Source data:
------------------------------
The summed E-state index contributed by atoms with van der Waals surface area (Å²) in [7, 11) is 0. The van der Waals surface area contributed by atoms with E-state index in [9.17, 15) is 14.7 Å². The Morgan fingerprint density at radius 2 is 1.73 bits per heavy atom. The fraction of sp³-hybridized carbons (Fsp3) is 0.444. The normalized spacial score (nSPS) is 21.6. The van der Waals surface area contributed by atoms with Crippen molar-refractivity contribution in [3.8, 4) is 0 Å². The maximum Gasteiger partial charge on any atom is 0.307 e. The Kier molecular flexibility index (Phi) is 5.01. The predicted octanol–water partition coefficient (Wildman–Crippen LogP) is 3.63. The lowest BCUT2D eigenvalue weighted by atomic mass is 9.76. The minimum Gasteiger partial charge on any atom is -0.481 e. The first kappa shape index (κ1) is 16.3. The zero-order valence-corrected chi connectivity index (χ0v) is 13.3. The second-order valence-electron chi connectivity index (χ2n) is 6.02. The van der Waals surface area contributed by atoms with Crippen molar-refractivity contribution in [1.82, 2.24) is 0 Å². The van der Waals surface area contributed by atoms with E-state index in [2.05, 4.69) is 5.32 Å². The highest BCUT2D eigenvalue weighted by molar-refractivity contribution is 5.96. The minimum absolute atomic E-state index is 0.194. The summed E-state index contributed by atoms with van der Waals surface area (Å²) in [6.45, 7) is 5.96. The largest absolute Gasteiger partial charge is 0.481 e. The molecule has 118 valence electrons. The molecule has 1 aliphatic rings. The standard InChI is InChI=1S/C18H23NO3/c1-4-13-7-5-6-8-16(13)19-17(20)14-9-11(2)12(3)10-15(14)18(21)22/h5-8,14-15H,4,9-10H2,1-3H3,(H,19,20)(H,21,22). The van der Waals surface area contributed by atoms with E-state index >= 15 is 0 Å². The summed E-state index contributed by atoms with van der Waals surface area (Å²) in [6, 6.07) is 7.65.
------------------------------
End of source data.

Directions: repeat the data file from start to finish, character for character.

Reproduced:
The summed E-state index contributed by atoms with van der Waals surface area (Å²) in [7, 11) is 0. The van der Waals surface area contributed by atoms with E-state index in [9.17, 15) is 14.7 Å². The Morgan fingerprint density at radius 2 is 1.73 bits per heavy atom. The fraction of sp³-hybridized carbons (Fsp3) is 0.444. The normalized spacial score (nSPS) is 21.6. The van der Waals surface area contributed by atoms with Crippen molar-refractivity contribution in [3.8, 4) is 0 Å². The maximum Gasteiger partial charge on any atom is 0.307 e. The Kier molecular flexibility index (Phi) is 5.01. The predicted octanol–water partition coefficient (Wildman–Crippen LogP) is 3.63. The lowest BCUT2D eigenvalue weighted by atomic mass is 9.76. The minimum Gasteiger partial charge on any atom is -0.481 e. The first kappa shape index (κ1) is 16.3. The zero-order valence-corrected chi connectivity index (χ0v) is 13.3. The second-order valence-electron chi connectivity index (χ2n) is 6.02. The van der Waals surface area contributed by atoms with Crippen molar-refractivity contribution in [1.82, 2.24) is 0 Å². The van der Waals surface area contributed by atoms with E-state index in [2.05, 4.69) is 5.32 Å². The highest BCUT2D eigenvalue weighted by molar-refractivity contribution is 5.96. The minimum absolute atomic E-state index is 0.194. The summed E-state index contributed by atoms with van der Waals surface area (Å²) in [6.45, 7) is 5.96. The largest absolute Gasteiger partial charge is 0.481 e. The molecule has 118 valence electrons. The molecule has 1 aliphatic rings. The standard InChI is InChI=1S/C18H23NO3/c1-4-13-7-5-6-8-16(13)19-17(20)14-9-11(2)12(3)10-15(14)18(21)22/h5-8,14-15H,4,9-10H2,1-3H3,(H,19,20)(H,21,22). The van der Waals surface area contributed by atoms with E-state index >= 15 is 0 Å². The summed E-state index contributed by atoms with van der Waals surface area (Å²) in [6, 6.07) is 7.65.